Eighteen people are feared dead after a bus carrying a group of German senior citizens crashed into a truck on a highway in Bavaria early Monday and burst into flames, police said.
The Associated Press
BERLIN — Eighteen people are feared dead after a bus carrying a group of German senior citizens crashed into a truck on a highway in Bavaria early Monday and burst into flames, police said.
Thirty people were injured in the early-morning accident, some seriously, while the 18 still considered missing “are believed to have died on the burning bus,” police said in a statement.
“Two people are still in life-threatening condition,” Transport Minister Alexander Dobrindt told reporters after touring the crash site. “The remains of 11 bodies were recovered from the bus and rescue crews are still looking for body parts of those who are still missing.”
The accident took place around 7 a.m. when the bus rear-ended a trailer-truck at the end of a traffic jam on the A9 highway near Muenchberg in Bavaria, not far from the Czech border. It was not immediately clear what caused the initial traffic jam, but the bus seemed to have burst into flames right after the crash, Dobrindt said.
Two drivers and 46 passengers were on the bus, police spokeswoman Irene Brandenstein said, adding it was not known if the driver at the time was dead or alive.
Some 200 emergency crews were at the scene and five helicopters whisked the injured to nearby hospitals. Simple wooden coffins were wheeled in for the remains recovered from the blackened, twisted wreckage of the bus. The accident led to long traffic jams on the A9, the main thoroughfare from Berlin to Munich.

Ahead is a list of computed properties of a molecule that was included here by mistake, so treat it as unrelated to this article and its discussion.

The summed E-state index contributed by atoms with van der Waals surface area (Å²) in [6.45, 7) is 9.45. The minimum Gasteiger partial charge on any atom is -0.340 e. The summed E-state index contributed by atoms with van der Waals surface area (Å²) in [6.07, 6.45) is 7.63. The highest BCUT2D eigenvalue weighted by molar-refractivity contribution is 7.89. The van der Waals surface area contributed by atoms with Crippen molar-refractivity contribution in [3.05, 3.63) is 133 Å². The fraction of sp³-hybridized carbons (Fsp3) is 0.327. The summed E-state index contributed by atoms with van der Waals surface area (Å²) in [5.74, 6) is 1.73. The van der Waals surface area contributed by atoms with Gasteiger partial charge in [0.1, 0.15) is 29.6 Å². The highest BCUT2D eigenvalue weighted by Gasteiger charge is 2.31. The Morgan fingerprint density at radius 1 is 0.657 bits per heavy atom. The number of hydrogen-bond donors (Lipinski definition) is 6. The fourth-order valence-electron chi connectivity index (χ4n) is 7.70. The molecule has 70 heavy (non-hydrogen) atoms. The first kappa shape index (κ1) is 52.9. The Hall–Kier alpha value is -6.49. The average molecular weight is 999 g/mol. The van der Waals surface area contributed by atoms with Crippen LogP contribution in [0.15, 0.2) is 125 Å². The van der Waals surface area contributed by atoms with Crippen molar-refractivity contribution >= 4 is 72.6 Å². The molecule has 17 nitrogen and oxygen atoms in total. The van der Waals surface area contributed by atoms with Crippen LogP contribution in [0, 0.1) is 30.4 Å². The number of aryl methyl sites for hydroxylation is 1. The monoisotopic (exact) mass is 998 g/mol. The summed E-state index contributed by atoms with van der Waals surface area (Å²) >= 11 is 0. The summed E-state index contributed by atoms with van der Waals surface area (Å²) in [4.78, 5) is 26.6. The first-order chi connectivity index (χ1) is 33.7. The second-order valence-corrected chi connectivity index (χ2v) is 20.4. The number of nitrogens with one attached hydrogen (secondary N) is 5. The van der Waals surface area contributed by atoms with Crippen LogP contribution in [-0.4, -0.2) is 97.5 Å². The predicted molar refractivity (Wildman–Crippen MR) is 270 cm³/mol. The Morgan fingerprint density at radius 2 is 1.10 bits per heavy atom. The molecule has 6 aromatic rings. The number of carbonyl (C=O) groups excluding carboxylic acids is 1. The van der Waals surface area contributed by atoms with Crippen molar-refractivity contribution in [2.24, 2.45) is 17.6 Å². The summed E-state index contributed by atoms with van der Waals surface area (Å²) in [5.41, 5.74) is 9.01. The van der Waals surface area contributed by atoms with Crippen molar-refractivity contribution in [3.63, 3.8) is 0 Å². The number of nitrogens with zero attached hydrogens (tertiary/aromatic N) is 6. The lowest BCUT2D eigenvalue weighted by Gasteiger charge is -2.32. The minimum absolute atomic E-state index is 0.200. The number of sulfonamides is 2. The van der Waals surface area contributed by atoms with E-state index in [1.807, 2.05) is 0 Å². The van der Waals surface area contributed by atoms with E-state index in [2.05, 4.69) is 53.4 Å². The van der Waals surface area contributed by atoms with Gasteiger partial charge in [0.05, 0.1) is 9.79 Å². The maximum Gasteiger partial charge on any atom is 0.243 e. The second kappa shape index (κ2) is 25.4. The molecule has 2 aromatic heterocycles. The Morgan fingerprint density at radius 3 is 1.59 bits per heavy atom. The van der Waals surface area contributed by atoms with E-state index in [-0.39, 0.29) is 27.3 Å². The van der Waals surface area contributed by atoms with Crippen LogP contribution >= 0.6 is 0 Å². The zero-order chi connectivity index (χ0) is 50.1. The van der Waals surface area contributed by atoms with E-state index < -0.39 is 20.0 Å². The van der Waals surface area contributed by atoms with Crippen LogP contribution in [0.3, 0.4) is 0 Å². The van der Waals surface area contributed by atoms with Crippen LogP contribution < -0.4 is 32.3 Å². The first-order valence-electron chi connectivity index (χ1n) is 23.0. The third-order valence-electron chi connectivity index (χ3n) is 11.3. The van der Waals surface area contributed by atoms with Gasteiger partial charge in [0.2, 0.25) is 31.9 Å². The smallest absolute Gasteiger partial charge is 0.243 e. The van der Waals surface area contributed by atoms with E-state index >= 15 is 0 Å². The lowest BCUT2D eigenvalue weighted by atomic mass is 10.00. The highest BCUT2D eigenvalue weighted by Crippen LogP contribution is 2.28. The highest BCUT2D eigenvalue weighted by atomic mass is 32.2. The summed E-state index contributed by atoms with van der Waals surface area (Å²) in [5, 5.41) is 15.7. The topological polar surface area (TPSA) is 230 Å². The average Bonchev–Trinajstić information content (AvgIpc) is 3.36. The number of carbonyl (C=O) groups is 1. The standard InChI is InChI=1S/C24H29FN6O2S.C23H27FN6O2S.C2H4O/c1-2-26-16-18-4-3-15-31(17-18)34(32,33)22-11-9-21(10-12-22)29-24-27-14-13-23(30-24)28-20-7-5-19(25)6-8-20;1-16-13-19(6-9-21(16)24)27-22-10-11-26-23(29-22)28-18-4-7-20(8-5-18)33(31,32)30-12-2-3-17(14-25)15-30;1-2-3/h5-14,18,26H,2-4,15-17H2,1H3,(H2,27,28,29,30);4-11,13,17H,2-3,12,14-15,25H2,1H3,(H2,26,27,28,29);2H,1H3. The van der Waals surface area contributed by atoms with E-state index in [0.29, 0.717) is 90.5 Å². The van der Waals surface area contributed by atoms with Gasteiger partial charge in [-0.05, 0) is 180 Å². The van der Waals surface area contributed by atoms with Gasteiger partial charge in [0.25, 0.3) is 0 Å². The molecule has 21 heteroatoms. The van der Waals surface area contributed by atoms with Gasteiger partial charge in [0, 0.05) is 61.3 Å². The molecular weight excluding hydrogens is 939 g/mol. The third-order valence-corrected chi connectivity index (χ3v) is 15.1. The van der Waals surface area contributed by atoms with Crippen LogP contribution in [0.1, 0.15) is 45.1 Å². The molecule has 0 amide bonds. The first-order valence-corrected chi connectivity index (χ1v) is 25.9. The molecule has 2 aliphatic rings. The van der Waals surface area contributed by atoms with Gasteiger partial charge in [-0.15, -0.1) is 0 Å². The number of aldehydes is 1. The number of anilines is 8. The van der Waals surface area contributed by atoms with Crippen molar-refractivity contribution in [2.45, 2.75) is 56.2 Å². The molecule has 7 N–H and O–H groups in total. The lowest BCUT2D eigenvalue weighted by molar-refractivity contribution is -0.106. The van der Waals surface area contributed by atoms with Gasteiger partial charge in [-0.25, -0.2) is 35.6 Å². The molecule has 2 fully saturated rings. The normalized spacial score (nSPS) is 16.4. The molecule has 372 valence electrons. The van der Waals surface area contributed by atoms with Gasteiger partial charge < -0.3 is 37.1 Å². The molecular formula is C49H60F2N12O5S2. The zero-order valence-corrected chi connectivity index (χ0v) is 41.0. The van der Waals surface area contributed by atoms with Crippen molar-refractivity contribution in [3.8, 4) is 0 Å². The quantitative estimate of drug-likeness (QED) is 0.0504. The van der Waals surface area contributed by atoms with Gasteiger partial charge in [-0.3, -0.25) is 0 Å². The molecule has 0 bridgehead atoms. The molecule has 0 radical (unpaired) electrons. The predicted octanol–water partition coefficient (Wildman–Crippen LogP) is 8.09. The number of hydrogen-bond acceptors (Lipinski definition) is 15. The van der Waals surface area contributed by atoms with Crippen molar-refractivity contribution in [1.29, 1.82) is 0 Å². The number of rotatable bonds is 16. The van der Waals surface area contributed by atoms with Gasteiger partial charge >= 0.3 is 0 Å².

Police said the bus was carrying seniors from Saxony in eastern Germany. The news agency dpa reported that all passengers were Germans.
German Chancellor Angela Merkel thanked the emergency crews involved.
“Our thoughts are with the families of the victims and we wish all those who were injured a speedy recovery,” she said.
Forensic specialists were brought in from Germany’s federal police office to remove and identify bodies from the charred vehicle. Dobrindt said rescue work was difficult because the bus was so badly damaged.
“The heat was so strong that nothing that’s inflammable is left from the bus — only the steel frame,” Dobrindt said.
When firefighters first arrived, the site was so hot that they couldn’t get anywhere close to the burning vehicle to rescue those locked inside, he said, adding “All they could do was extinguish the fire.”
The A9 highway remained closed on both sides for hours and police tweeted later that the road leading south would be shut down for the entire day.
The relatives of the victims have not yet been contacted because experts are still working on identifying the bodies, Dobrindt said.
A phone number was activated to provide family members with information. Psychologists and counselors were talking to the injured and also to the rescue personnel.